Michigan Senate leader: Will work with governor, won't back mask mandate

Craig Mauger Beth LeBlanc
The Detroit News

Lansing — Republican Michigan Senate leader Mike Shirkey described his hopes for a strikingly different response to COVID-19 on Saturday, a day after the the state's high court issued a ruling that will effectively force Gov. Gretchen Whitmer to begin working more closely with lawmakers.

State government should shift its approach away from mandating residents take certain actions, like wearing masks, and toward encouraging and informing them, said Shirkey, R-Clarklake.

"I still think we have a responsibility to consider the health of those around us," he said, adding, however, "There will be no caucus support in the Senate, at least, for state mandates for things like masks."

Senate Majority Leader Mike Shirkey.

On Friday, the Michigan Supreme Court ruled 4-3 that Whitmer, a Democrat, didn't have the authority to issue dozens of unilateral executive orders after April 30 in response to the COVID-19 pandemic.

Those orders have required mask wearing in crowded spaces, capacity limits inside businesses, workplace safety standards, restrictions on public gatherings and the closure of indoor bars.

The court unanimously said one law the governor has used to issue the orders required the Republican-controlled Legislature's approval, which lawmakers didn't provide after April 30. Another law delegated too much legislative authority to the executive branch, making it unconstitutional, the court ruled in a 4-3 decision.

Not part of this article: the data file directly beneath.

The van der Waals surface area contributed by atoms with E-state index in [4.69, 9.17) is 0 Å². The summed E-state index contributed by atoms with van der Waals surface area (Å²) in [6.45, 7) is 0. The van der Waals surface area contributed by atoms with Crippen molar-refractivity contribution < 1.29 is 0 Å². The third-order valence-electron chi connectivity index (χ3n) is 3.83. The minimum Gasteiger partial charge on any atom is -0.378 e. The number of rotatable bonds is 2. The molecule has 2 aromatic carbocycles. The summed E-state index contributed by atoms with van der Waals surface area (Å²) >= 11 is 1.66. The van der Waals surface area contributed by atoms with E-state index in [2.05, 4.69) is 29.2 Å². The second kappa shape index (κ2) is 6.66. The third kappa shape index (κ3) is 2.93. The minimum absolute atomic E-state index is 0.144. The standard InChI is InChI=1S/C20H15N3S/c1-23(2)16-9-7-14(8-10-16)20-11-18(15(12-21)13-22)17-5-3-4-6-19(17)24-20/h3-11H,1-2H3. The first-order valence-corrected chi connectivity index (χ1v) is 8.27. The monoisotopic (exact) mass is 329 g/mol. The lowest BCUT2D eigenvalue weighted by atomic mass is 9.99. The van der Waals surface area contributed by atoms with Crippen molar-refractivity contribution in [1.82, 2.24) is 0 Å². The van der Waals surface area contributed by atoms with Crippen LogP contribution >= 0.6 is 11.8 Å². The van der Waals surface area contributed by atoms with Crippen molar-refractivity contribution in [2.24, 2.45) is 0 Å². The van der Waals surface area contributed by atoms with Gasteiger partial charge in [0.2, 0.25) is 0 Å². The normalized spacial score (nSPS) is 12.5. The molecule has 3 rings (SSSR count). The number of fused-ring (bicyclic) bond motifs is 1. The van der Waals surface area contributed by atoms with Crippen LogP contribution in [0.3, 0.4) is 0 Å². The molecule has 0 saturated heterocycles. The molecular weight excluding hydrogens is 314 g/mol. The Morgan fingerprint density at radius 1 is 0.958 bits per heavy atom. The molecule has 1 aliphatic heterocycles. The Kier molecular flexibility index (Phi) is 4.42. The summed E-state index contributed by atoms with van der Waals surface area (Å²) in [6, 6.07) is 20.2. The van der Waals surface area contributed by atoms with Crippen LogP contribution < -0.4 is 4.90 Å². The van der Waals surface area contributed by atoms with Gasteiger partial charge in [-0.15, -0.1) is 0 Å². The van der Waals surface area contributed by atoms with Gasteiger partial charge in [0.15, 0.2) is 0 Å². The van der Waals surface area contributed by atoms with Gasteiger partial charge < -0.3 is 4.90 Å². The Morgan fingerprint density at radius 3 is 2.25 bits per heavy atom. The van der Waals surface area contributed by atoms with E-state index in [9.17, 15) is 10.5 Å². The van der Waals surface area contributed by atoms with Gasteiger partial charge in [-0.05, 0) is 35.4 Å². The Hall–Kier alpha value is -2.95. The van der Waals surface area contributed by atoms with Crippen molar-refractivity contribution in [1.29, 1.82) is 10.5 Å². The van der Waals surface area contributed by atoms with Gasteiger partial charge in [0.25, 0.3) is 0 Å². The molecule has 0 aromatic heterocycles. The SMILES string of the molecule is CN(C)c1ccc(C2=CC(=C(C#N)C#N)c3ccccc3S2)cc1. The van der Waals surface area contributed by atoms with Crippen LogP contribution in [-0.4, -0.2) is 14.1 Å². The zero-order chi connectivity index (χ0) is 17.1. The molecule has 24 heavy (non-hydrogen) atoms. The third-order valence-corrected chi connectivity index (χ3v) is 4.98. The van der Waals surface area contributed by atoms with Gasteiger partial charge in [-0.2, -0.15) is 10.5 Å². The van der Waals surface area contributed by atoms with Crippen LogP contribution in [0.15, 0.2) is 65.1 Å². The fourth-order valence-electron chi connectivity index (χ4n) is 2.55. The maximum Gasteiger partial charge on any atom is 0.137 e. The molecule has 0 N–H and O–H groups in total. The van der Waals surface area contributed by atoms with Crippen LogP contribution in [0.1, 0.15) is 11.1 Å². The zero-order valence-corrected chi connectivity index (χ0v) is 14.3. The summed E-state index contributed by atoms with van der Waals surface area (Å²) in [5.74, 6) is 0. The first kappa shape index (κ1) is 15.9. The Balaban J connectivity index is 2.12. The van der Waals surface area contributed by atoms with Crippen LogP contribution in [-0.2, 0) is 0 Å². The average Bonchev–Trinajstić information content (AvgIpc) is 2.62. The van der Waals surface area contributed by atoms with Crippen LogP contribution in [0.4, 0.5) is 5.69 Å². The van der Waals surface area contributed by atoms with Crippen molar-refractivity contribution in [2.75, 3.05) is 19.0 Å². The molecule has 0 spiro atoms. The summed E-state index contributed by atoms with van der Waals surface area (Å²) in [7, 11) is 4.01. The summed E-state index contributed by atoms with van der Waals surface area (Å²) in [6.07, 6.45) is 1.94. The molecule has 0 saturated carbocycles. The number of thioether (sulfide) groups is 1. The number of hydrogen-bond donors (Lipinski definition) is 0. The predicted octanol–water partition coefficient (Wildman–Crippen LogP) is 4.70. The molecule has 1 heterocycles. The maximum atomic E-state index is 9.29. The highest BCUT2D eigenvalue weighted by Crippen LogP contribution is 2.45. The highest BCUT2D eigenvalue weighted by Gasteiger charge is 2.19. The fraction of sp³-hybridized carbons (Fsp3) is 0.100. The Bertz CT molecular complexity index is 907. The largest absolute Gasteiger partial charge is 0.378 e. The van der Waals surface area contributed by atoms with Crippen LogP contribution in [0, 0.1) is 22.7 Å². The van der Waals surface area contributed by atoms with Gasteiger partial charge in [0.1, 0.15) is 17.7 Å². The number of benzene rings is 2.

"Accordingly, the executive orders issued by the governor in response to the COVID-19 pandemic now lack any basis under Michigan law," Justice Stephen Markman wrote in the majority opinion.

The landmark decision threw a cloud of uncertainty over the policies that have defined Michigan's response to a virus that's been linked to 6,788 deaths in the state.

'A friendly reminder'

Whitmer said Friday that her orders would remain in effect for 21 days, an apparent reference to a 21-day period in which the governor might be able to request a rehearing. She also said many of her restrictions "will continue under alternative sources of authority that were not at issue" in the ruling.

Officials with multiple organizations that closely monitor state policies said they were also anticipating a 21-day window before the orders became officially invalid.

However, some legal experts and Shirkey contend the 21-day period doesn't apply because the state Supreme Court was answering a question posed by a Grand Rapids federal judge and a rehearing likely wasn't possible. Some said the federal court for the Western District of Michigan would now have to issue its own ruling to put the decision into effect.

A sign at a restaurant in downtown Lansing near the Michigan Capitol tells people to wear masks until they are seated on Thursday, July 9, 2020.

"Just a friendly reminder to all Michigan residents that just because an activity is legal doesn’t mean it’s advisable," tweeted Attorney General Dana Nessel, the state's top law enforcement official. "For instance, just because you can eat Tide Pods doesn’t mean you should eat Tide Pods."